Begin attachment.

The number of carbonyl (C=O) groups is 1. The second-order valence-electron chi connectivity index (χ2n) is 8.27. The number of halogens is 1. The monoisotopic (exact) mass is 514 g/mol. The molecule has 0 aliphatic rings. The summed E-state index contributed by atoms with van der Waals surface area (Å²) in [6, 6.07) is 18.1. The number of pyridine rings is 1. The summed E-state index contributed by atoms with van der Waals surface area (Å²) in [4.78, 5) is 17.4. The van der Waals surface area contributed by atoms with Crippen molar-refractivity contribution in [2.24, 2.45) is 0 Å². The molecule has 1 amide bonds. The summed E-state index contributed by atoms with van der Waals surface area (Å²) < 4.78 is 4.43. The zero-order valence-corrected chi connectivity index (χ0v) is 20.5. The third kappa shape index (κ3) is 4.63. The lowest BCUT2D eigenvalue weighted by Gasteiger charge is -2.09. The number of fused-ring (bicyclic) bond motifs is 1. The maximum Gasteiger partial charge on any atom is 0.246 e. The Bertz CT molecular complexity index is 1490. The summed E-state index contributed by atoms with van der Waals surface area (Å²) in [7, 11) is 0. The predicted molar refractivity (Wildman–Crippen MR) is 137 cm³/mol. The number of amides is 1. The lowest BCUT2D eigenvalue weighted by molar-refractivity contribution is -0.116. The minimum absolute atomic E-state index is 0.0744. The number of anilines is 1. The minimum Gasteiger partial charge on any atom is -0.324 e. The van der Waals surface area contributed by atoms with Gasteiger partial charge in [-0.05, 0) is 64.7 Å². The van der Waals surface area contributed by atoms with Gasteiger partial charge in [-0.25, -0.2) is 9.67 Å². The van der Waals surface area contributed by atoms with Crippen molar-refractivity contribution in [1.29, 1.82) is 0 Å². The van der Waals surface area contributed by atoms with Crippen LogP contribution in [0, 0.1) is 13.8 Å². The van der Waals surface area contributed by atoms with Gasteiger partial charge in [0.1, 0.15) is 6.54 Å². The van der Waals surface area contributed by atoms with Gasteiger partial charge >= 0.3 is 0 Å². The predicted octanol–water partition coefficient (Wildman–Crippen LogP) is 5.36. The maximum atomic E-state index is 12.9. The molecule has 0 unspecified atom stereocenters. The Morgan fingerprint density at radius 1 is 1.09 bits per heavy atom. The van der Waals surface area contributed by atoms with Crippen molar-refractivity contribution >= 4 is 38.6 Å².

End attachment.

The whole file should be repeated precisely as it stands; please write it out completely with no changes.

The number of carbonyl (C=O) groups is 1. The second-order valence-electron chi connectivity index (χ2n) is 8.27. The number of halogens is 1. The monoisotopic (exact) mass is 514 g/mol. The molecule has 0 aliphatic rings. The summed E-state index contributed by atoms with van der Waals surface area (Å²) in [6, 6.07) is 18.1. The number of pyridine rings is 1. The summed E-state index contributed by atoms with van der Waals surface area (Å²) in [4.78, 5) is 17.4. The van der Waals surface area contributed by atoms with Crippen molar-refractivity contribution in [2.24, 2.45) is 0 Å². The molecule has 1 amide bonds. The summed E-state index contributed by atoms with van der Waals surface area (Å²) < 4.78 is 4.43. The zero-order valence-corrected chi connectivity index (χ0v) is 20.5. The third kappa shape index (κ3) is 4.63. The lowest BCUT2D eigenvalue weighted by Gasteiger charge is -2.09. The number of fused-ring (bicyclic) bond motifs is 1. The maximum Gasteiger partial charge on any atom is 0.246 e. The Bertz CT molecular complexity index is 1490. The summed E-state index contributed by atoms with van der Waals surface area (Å²) in [7, 11) is 0. The predicted molar refractivity (Wildman–Crippen MR) is 137 cm³/mol. The number of amides is 1. The lowest BCUT2D eigenvalue weighted by molar-refractivity contribution is -0.116. The minimum absolute atomic E-state index is 0.0744. The number of anilines is 1. The minimum Gasteiger partial charge on any atom is -0.324 e. The van der Waals surface area contributed by atoms with Gasteiger partial charge in [-0.05, 0) is 64.7 Å². The van der Waals surface area contributed by atoms with Gasteiger partial charge in [-0.25, -0.2) is 9.67 Å². The van der Waals surface area contributed by atoms with Crippen molar-refractivity contribution in [1.29, 1.82) is 0 Å². The van der Waals surface area contributed by atoms with Crippen LogP contribution in [0, 0.1) is 13.8 Å². The van der Waals surface area contributed by atoms with Gasteiger partial charge in [0.1, 0.15) is 6.54 Å². The van der Waals surface area contributed by atoms with Gasteiger partial charge >= 0.3 is 0 Å². The predicted octanol–water partition coefficient (Wildman–Crippen LogP) is 5.36. The maximum atomic E-state index is 12.9. The molecule has 0 unspecified atom stereocenters. The Morgan fingerprint density at radius 1 is 1.09 bits per heavy atom. The van der Waals surface area contributed by atoms with Crippen molar-refractivity contribution >= 4 is 38.6 Å².